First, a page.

Wet nurses appear in contemporary scholarship as the primary focus in a few major works and, more commonly, alongside related topics in studies of the family, women’s labor, medicine and technology, motherhood, and slavery. Most famously, historian George D. Sussman’s early work, Selling Mothers’ Milk, provides an in-depth study of wet-nursing in France. Using demographic and socioeconomic approaches, he asks foundational questions for Paris and Lyons: How common was wet-nursing? Why was it a popular practice? Why did parents send their babies away to the country to be nursed? Which women served as wet nurses?7 Following Sussman, medical historian Valerie Fildes’s well-known works, Breasts, Bottles and Babies and Wet Nursing: A History, provide sweeping overviews of the development of infant feeding and wet-nursing that span centuries and continents, putting into place the base knowledge for most succeeding studies on wet nurses.8 [End Page 122]

What we know about wet nurses has expanded greatly as scholars have considered the history of wet-nursing in Europe, the Americas, and the Caribbean. Labor historians have used demographic records to demonstrate that wet-nursing was a form of employment for poor and rural women, which took the form of domestic work or positions in foundling hospitals.9 The work of historians of the family and religion address the prescriptive advice (and warnings) given to families about the selection and use of a wet nurse and how religious and social customs influenced these decisions.10

Wet nurses also appear in histories of sexuality, motherhood, and women’s reproductive bodies. Scholars delve into the tensions between traditional constructions of motherhood, such as mother’s duty to breastfeed, and hiring a wet nurse.11 In a similar vein, historians of medicine and technology approach wet-nursing alongside histories of infant feeding technologies—they analyze wet nurses’ bodies as an early form of feeding technology that was eventually replaced by bottle feeding.12 Finally, scholars of slavery studying the histories of enslaved African women highlight the forced labor of these individuals as wet nurses for European families.13 This often meant that enslavers prevented mothers from nursing their own children.

As scholar of early modern Hispanic Literature Emilie L. Bergmann has noted, for early modern Spain, there are few studies on wet-nursing.14 These studies reveal historiographical trends similar to the ones already discussed. We see demographic studies that show wet-nursing was a seasonal, popular profession for women in Spain in households and in foundling hospitals.15 Bergmann’s study shows why this was the case: the “economic interest of producing male heirs,” an interest that required the suppression of maternal lactation and a wet nurse.16 Because there are so few studies, many questions remain about the experiences of these wet nurses in Spain.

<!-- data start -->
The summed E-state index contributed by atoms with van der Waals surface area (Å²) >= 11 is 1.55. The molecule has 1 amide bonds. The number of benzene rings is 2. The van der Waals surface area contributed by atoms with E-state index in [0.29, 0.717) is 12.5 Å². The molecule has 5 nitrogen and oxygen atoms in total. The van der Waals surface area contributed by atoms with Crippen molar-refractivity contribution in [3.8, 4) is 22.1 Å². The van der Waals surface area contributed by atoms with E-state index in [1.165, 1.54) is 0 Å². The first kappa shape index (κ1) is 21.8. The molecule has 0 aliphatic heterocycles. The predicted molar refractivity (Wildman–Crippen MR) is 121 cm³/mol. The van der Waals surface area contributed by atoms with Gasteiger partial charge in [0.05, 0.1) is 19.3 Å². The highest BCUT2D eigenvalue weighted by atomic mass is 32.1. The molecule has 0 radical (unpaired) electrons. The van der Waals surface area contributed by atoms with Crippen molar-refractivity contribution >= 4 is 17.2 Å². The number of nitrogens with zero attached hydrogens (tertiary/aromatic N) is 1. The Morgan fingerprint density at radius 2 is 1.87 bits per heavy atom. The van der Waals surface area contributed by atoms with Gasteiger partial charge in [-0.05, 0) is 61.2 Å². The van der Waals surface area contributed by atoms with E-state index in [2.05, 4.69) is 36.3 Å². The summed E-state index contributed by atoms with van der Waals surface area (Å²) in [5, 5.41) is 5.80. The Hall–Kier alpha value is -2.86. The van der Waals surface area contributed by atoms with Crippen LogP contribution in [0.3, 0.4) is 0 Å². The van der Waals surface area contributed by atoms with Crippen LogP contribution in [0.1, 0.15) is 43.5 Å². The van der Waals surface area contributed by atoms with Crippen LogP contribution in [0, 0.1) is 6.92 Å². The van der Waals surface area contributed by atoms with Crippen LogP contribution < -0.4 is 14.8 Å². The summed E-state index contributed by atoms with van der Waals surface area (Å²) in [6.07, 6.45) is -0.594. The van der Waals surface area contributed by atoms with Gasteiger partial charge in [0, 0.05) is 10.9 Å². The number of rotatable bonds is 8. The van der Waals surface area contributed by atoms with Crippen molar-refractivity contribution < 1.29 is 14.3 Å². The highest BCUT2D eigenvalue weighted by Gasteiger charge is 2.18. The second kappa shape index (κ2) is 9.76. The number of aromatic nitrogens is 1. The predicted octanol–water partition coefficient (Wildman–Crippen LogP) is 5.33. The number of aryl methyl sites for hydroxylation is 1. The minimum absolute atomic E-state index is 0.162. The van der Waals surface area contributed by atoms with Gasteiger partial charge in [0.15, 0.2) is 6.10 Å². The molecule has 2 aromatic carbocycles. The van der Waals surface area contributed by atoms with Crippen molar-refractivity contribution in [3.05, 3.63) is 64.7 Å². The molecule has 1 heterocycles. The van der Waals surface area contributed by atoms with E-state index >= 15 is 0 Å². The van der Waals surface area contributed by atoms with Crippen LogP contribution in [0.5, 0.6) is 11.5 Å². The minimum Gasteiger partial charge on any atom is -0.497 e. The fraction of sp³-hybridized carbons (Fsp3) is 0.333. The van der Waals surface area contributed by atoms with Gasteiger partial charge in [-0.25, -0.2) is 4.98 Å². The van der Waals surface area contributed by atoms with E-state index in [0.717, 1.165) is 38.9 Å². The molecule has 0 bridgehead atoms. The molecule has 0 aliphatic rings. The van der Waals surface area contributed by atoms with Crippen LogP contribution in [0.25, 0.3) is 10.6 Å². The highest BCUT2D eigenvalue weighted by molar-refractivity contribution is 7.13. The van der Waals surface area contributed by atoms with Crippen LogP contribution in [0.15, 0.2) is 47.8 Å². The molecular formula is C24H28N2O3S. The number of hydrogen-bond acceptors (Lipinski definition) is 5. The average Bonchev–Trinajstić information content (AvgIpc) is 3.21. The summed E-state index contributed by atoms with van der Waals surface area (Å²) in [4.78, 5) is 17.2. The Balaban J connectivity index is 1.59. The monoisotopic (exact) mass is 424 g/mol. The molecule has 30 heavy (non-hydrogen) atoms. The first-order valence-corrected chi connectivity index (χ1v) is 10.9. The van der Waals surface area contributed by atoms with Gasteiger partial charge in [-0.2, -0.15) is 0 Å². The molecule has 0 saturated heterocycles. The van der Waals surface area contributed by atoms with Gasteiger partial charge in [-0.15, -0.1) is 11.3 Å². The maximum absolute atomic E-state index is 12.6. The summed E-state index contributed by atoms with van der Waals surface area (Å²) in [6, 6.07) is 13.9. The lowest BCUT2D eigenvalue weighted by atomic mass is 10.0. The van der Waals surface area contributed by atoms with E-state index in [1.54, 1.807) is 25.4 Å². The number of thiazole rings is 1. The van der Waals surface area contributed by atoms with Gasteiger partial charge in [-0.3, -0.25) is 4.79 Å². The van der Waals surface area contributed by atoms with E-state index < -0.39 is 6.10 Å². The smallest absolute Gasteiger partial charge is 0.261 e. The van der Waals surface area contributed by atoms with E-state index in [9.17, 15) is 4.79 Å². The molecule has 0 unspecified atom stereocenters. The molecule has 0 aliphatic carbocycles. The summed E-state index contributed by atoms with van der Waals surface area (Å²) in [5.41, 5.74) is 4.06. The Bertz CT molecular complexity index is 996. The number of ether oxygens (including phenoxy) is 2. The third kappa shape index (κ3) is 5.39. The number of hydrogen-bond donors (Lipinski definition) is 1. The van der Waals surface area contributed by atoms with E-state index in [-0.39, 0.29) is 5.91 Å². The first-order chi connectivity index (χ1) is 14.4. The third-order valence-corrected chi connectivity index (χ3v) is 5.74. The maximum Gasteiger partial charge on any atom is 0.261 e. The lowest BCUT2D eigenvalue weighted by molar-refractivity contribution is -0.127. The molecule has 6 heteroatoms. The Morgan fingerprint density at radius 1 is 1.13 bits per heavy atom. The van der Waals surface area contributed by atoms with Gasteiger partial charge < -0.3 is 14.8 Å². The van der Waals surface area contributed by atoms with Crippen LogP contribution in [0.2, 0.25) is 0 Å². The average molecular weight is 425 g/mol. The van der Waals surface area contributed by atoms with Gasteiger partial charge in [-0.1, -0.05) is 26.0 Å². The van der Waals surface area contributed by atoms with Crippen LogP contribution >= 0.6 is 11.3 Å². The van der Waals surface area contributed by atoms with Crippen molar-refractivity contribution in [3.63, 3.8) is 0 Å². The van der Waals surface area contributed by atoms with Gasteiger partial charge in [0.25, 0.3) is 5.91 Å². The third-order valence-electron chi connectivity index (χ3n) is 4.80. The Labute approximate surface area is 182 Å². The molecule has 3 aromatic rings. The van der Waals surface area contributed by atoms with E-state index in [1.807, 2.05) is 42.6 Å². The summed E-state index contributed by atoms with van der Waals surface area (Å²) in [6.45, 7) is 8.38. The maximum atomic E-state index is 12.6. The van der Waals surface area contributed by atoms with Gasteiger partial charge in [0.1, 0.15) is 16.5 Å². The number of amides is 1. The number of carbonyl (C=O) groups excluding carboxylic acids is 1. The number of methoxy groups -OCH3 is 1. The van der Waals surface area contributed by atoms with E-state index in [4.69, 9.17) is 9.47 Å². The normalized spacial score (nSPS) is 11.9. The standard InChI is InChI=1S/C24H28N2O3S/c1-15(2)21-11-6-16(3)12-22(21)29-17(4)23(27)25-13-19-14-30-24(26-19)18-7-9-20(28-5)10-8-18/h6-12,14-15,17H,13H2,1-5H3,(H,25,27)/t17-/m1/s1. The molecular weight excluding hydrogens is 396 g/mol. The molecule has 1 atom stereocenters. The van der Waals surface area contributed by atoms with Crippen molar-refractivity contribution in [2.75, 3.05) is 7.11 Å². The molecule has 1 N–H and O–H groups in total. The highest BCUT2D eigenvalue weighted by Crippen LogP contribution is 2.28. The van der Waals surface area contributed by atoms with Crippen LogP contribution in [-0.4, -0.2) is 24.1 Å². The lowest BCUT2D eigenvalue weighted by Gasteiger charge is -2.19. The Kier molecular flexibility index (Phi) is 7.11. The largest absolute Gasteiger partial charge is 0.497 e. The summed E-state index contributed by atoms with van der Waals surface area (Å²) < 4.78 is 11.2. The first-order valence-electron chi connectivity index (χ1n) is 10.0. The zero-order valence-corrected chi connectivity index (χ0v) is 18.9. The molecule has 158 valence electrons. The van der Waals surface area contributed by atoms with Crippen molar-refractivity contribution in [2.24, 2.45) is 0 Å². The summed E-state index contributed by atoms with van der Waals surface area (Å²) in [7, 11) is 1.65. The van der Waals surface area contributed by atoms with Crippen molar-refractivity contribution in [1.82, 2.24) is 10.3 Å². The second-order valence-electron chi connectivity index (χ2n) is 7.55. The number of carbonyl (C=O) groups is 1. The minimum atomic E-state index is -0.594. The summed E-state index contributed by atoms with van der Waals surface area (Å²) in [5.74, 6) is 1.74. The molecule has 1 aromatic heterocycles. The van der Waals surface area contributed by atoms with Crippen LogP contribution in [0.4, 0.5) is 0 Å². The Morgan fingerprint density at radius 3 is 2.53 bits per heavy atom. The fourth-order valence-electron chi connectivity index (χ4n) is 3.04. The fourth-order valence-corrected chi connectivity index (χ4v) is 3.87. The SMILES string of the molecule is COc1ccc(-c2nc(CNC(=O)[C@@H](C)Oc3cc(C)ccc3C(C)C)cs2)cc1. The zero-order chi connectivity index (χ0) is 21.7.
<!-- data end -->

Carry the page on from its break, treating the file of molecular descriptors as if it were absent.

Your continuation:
My contributions to the existing literature are twofold. First, I move away from the general treatment of wet nurses as a homogenous group of nameless, lower-class women. This general trend in the historiography persists because of the difficulty in finding sources representative of wet nurses’ voices. Indeed, although scholars have discussed the continuous and reinvigorated eighteenth-century attempts to do away with wet-nursing, we have not asked how wet nurses might have resisted attacks on their profession.17 These women’s advertisements allow us to begin to answer this question using their own words.

Second, I examine how wet nurses understood the relationship between breast-milk and its transfer to infant bodies. Most current works discuss the backlash against wet-nursing in elite circles and point toward the anxieties and concerns about proper mothering that undergirded these prescriptive texts.18 Importantly, some also provide cursory yet incomplete discussions of how humoral theory informed concerns about breastmilk.19 Thus far, however, scholars only offer surface-level examinations of how exactly anti-wet-nursing writers could worry that the breastmilk of lower-class, so-called immoral women could corrupt the infants they nursed.20 Early modern knowledge about breastmilk and its effects on infants’ bodies thus has not been interrogated fully. For the purposes of this article, we first need to dig more deeply into the humoral body before we can return to these anxieties. [End Page 123]

The Humoral Body

Galenic humoral thinking was debated and challenged in medical discourse by the eighteenth century. Indeed, definitions of leche (milk) from the seventeenth and eighteenth centuries show a shift among intellectuals from “cooked blood” that animals produced (1611) to a “pure chyle that is driven through the arteries to the breasts” (1734)—clearly eschewing humoral language.21 Among everyday individuals, however, humoral thinking still informed conceptions of the body, consumption, and breastfeeding.22 According to this theory, four humors composed the body: blood, phlegm, black bile, and yellow bile. These humors dictated individuals’ characteristics and personality, while an imbalance or corruption of the humors resulted in illness. The humors also “exhibited their own distinguishing characteristics and a preponderance of one or another helped determine a person’s physical and mental makeup.”23 An overbalance of phlegm made for a dull, subdued temperament, while an excess of yellow bile made for a quarrelsome nature. Too much black bile resulted in a gloomy personality, and a prevalence of blood meant the individual had a sanguine temperament. Good health required balance among the four humors, and medical practices were aimed at restoring that balance when it was lost.